I've recently browsed some questions that all refer to each other (i.e., the first comment is "duplicate of" or "similar to" [some other question]). I've found browsing through these different Q&As to be confusing and tedious.

Is there a better way to sort these questions so that the best answer comes to the top of all 3 in some way? The biggest advantage to stackoverflow, as I see it, is that when a question is answered, the question is immediately followed by the 'best' answer.

My instinct is to post a new question summarizing or simplifying the other questions. Is this acceptable? Is there a better way to go about it?

Example: These 3 are related but not quite the same, though each has components that inform the others...

Would it be appropriate to ask a question like: "What is the best implementation of an 'attribute dictionary'?" and include links to / a summary of the other examples?

(the question I'm asking is not Proposed better way of handling duplicates, ironically)

  • How do you evaluate the best answer among similar questions? the answer accepted by the questioner may not qualified from other people's opinion. there are numbers of question that have accepted answer which is not the most voted answer. – yorkw Dec 16 '11 at 9:44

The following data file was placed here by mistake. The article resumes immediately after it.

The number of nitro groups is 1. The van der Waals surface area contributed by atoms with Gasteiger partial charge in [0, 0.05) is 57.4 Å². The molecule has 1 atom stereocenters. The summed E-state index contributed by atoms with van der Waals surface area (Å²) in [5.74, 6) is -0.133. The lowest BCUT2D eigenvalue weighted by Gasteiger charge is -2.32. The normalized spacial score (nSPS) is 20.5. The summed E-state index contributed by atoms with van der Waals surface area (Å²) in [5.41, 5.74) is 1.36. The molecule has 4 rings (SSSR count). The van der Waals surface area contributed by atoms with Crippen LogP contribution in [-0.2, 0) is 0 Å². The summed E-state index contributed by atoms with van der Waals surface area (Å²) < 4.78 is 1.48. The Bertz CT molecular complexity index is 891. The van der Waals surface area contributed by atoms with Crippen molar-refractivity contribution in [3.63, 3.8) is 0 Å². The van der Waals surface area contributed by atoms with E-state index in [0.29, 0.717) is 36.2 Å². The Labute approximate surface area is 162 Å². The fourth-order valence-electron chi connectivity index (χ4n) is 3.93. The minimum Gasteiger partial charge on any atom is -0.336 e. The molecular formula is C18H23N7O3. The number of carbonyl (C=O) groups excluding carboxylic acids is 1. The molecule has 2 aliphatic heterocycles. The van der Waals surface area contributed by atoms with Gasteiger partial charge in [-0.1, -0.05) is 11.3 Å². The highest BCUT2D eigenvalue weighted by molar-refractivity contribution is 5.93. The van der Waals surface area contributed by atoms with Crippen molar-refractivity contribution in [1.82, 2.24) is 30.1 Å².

• @keflavich I also agree with you.. – Sarin Jacob Sunny Dec 16 '11 at 13:27
  • There should be a stack website called "DuplicateOverflow.com" where they all get transferred to ^_^ – Gabriel Dec 16 '11 at 15:16
  • see also meta.stackexchange.com/questions/37466/… – Ian Ringrose Feb 14 '12 at 16:45

No, please don't do that. You are essentially proposing a list question, which is tolerated only slightly and then, only if it's truly a good question, but are in general, treated with extreme prejudice (note how many of these are deleted by Jeff, sorry, visible by 10K+ rep users only).

In this case, you'd only be obfuscating the real problem at hand, as the title would attract the attention, but then the content would be obfuscated by the fact that the question, and or answer, is indeed a list which the user then has to click through to see if the problem even directly relates to them.

Even if you summarize, those summaries will be backed by a link, as you'd have to attribute all of the summaries, which again, turn it into a list question (and even worse, one of links).


In Joel's blog post The wikipedia of long tail programming questions he recommends that

If you keep seeing the same form of question ... [you should] ...write a great, canonical answer, once and for all. Make it community wiki so that as many other people as possible can make it great. Work really hard on writing something that is clear, concise, and understandable by as wide an audience as possible.

I don't know if you can do that here (I don't know Python) but its possible to solve this on a specific question, but as casperOne points out a General solution that you described doesn't solve the problem in a general way.

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